“Sometimes you gotta say ‘What the f***,’ make your move.” – Miles, Risky Business

A few weeks ago, I left Fox Business, where I’d written two columns every week since 2012. I had a great run there – loved the people, the support and the editorial freedom – but there had been a lot of changes, the folks who brought me on are long since gone and the situation just wasn’t working for me anymore.

It’s not the first time I quit a profitable gig and faced the great unknown, and I doubt it’ll be the last. Sure, I’ve left a lot of dough on the table, but what’s more important, money or happiness and fulfillment? Sometimes, you’ve just got to say “WTF,” do what seems right to you and have faith that everything will work out in the end. So far, it always has, and I’ve been around a long time.

Of course, I am considering other “columnist” opportunities, but in the mean time, it’s good to have a break, chill out and catch up on stuff around my property. I also have more time to work on a new book project (more on this later) and to blog here. If you’re a fan of my writing and haven’t subscribed yet, now’s the time. You’ll get a morning email with the day’s post and that’s it. No ads or spam; promise. Just scroll down and you’ll see the “never miss a post” sign-up box.

  • BigGameHunter

    Good move and good for you. Please pardon this boring story about me, but I just wanted to underscore that your thinking implies risk but most likely a sense of confidence that will over-power any risk. I was a VP & CMO of a Fortune 50. Packed up my desk and intentionally de-stabilized myself by quitting. Could have cruised to retirement. The very day that I walked out, I called a senior friend and told him that I hit the road. He was elated, but when he asked what I was going to do (thinking I had signed on with a bigger and better company), I said I didn’t know. At that point there was a long pause on his end. He asked: “Do you know what you just did”? “No” was my answer, and his reply was “You just broke the first rule of good whorehouse management; you shot the piano player without having another one lined up”. That generated a long pause on my end before telling him that I will figure things out. That was 17 years ago. I am sure your move will lead to even greater things in business and maybe even trying to win the “Husband of the Year Award” by catching up on all that work around the house. I have tried to win, but my bride told me that the contestant cannot vote. So, I am routing for you to win if it cannot be me!!!

    • SamHanson

      Thank you for sharing!
      I’m doing a leap of faith, moving to a new country and Steve’s latest post as well as yours are very helpful. Thanks!

      • LeviMeow

        Definately move to a different country. I did this and was able to do things that I never thought I could. I became a teacher for kids and also ended up at the G20 meeting in Turkey – This had never even crossed my mind before. I also did roles that I had never done before and I was pretty good with them. Moving overseas forces you to push yourself because if you can’t do it you have no back-up. But still take as much money as you can with you, research the cost of living in the country you are going to and also if you have relatives or friends contact them and maybe stay with them for a small while. Maybe first go for a holiday to the country you are planning on moving to. If you have doubts just push yourself to do it. Time is short, life is short and the world, especially Europe is a wonderful place.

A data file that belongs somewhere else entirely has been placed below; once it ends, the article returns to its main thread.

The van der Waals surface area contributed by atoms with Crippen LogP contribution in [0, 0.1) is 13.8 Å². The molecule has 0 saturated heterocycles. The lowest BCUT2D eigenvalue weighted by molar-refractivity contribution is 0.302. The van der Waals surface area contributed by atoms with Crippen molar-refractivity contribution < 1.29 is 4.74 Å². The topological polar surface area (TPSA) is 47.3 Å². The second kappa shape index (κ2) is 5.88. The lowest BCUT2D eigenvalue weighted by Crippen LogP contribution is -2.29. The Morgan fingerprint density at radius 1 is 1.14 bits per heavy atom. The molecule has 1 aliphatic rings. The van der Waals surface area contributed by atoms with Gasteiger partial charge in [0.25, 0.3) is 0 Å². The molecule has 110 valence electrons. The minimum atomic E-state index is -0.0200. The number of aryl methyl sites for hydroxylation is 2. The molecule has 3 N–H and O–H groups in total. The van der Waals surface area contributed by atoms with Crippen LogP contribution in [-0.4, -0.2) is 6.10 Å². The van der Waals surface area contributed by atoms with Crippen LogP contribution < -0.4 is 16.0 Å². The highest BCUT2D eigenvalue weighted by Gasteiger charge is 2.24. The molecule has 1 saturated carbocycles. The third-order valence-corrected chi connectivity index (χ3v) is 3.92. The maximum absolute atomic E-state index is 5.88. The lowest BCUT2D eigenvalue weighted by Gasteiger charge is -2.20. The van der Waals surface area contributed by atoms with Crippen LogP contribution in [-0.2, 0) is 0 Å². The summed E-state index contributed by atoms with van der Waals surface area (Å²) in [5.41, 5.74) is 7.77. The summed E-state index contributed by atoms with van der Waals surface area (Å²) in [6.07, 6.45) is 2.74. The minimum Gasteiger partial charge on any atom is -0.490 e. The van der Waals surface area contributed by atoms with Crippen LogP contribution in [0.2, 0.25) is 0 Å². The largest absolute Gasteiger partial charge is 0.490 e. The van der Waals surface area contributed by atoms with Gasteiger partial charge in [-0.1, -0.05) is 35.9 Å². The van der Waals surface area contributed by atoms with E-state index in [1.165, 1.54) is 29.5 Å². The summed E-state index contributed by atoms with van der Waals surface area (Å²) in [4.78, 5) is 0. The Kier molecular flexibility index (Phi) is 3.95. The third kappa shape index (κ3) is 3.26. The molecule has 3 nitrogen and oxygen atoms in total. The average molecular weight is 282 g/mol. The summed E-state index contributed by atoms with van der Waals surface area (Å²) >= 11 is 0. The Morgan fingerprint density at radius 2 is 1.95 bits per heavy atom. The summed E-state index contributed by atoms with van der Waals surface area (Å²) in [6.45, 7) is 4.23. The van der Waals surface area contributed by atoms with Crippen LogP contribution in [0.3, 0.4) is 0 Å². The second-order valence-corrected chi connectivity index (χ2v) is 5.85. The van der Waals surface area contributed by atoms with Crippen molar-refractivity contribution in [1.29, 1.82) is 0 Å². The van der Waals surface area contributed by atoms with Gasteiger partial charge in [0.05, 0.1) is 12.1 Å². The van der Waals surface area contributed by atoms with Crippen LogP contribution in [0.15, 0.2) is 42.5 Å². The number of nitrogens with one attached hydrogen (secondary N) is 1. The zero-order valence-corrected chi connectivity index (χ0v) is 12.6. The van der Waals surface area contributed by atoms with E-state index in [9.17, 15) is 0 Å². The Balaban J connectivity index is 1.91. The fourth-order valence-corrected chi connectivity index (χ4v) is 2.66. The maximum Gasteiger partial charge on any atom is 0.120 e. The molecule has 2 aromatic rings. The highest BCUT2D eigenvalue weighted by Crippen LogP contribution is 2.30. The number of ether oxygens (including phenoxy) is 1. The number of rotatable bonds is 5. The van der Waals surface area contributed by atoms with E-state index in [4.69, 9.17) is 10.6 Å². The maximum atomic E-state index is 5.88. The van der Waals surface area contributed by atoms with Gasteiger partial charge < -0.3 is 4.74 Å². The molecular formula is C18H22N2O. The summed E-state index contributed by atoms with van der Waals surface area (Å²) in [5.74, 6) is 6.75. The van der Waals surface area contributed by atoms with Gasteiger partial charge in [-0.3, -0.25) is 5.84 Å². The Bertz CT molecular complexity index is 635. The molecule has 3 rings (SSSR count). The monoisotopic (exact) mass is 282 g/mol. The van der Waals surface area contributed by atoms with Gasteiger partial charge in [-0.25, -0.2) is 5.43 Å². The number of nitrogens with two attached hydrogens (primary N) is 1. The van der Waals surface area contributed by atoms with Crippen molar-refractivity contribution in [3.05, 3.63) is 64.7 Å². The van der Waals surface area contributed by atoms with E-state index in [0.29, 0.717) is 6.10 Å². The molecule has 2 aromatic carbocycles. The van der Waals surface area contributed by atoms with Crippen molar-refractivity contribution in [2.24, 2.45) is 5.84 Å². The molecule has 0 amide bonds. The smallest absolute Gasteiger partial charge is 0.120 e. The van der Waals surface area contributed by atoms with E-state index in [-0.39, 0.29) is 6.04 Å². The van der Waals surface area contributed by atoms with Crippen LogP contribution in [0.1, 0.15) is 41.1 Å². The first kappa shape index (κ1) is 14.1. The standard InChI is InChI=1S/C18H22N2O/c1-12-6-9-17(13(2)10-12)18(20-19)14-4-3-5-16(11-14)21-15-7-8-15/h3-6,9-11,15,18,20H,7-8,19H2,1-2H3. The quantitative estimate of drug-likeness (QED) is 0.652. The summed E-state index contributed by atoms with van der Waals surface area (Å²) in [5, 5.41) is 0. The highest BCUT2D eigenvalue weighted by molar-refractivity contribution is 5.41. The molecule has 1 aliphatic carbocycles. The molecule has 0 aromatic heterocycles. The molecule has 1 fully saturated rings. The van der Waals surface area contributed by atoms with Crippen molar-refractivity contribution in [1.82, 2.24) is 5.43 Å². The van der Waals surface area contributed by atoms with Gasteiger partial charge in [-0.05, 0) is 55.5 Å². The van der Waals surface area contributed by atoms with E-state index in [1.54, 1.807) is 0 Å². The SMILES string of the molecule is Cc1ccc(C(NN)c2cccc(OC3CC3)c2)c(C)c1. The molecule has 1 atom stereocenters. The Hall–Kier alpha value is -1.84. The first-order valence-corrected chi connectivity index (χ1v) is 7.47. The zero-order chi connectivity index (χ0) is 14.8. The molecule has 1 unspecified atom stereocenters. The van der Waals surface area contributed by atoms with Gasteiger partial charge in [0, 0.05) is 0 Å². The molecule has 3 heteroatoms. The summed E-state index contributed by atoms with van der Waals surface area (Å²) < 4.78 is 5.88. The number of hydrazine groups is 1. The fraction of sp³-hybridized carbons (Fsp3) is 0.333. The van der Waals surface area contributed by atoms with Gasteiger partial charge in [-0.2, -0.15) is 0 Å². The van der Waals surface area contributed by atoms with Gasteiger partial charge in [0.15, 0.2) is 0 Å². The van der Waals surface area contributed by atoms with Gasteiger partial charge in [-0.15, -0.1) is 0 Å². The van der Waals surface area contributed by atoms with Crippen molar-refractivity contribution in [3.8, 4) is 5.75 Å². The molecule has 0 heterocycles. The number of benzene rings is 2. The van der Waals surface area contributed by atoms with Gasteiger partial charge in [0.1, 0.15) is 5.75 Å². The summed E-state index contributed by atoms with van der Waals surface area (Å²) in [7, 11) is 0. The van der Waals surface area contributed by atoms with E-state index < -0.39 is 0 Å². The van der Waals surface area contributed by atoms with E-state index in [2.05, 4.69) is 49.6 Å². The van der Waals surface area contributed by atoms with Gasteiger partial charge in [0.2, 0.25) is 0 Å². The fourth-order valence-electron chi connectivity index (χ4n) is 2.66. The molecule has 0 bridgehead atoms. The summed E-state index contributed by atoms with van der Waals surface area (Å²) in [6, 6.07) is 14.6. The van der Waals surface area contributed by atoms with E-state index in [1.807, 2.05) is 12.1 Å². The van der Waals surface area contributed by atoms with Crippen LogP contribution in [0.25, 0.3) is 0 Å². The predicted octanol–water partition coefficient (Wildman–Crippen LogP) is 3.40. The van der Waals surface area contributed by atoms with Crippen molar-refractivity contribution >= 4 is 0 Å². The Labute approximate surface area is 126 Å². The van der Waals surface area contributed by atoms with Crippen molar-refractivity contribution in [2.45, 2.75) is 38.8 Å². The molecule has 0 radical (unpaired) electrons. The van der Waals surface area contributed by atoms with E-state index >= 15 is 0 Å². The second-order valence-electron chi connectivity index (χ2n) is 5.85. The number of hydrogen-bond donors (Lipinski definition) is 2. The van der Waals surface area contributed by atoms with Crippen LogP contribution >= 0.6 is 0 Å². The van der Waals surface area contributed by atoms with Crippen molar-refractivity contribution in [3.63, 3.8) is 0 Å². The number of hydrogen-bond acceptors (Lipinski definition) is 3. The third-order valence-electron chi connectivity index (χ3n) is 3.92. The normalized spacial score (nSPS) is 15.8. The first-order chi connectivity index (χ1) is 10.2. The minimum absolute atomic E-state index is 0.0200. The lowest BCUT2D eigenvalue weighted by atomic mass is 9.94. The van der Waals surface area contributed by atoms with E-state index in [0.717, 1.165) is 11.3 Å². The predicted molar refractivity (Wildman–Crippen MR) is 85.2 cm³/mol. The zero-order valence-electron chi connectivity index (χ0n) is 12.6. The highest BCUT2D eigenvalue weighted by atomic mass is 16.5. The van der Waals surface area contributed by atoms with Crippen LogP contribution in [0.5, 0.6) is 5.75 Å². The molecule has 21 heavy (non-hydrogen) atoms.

• Steve Tobak

      That was hilarious. Hate to disappoint you, but I’m actually a spectacularly lousy husband. Way too much water under the bridge to reverse course, at this point. As an old friend (an investment banker) once put it, “the balance on your marriage account is so in the red you will never, ever recover.”

  • LeviMeow

    All the best mate! I love the way you explain things! I recently read that intelligent people swear a lot and also are messy.

    I would say “f**** it” or “f**** this sh!t” and move on 🙂 I’m going through something similar (albeit on a smaller scale to you and I am in no way comparing myself to you). I’m 36 and am full of regrets. I regret studying law as it wasted some time because if I used the time to work it would have been better. I regret not furthering my career in IT. I regret not going to the high school valedictory dinner.

    I want to leave my so so paying role for a small distributor in Turkey and want to spend time on some internet business ideas I have. I have been trying to do it while working but I can’t give my potential endevours what they deserve. I have fear and also am worried of my abilities. I am trying to learn the traits entrepreneurs have, and my current job has provided some insight… essentially they never give up, try to make a gain out of a bad situation, even if it is little and try to solve problems from different angles and they try to force suppliers, employees and others to do difficult things and favours (not sure if this is a good thing).

    So I am not sure when I can say WTF (or f*** this sh!t) and build the intestinal fortitude and grow some testicles. Maybe the fear of having regrets on my deathbed would help?

    • Steve Tobak

      Teddy Barnes: Did your mother ever wash your mouth out with soap and water?
      Sam Ransom: Yeah, but it didn’t do any fucking good.
      – from the movie Jagged Edge

      On a slightly more serious note, I think you maybe worry and regret way, way too much. Everything you do is experience that teaches you lessons that make you smarter and stronger … but only if you pay attention. Worry and regret keeps you from paying attention.

      • LeviMeow

        Thanks very much for you reply sir.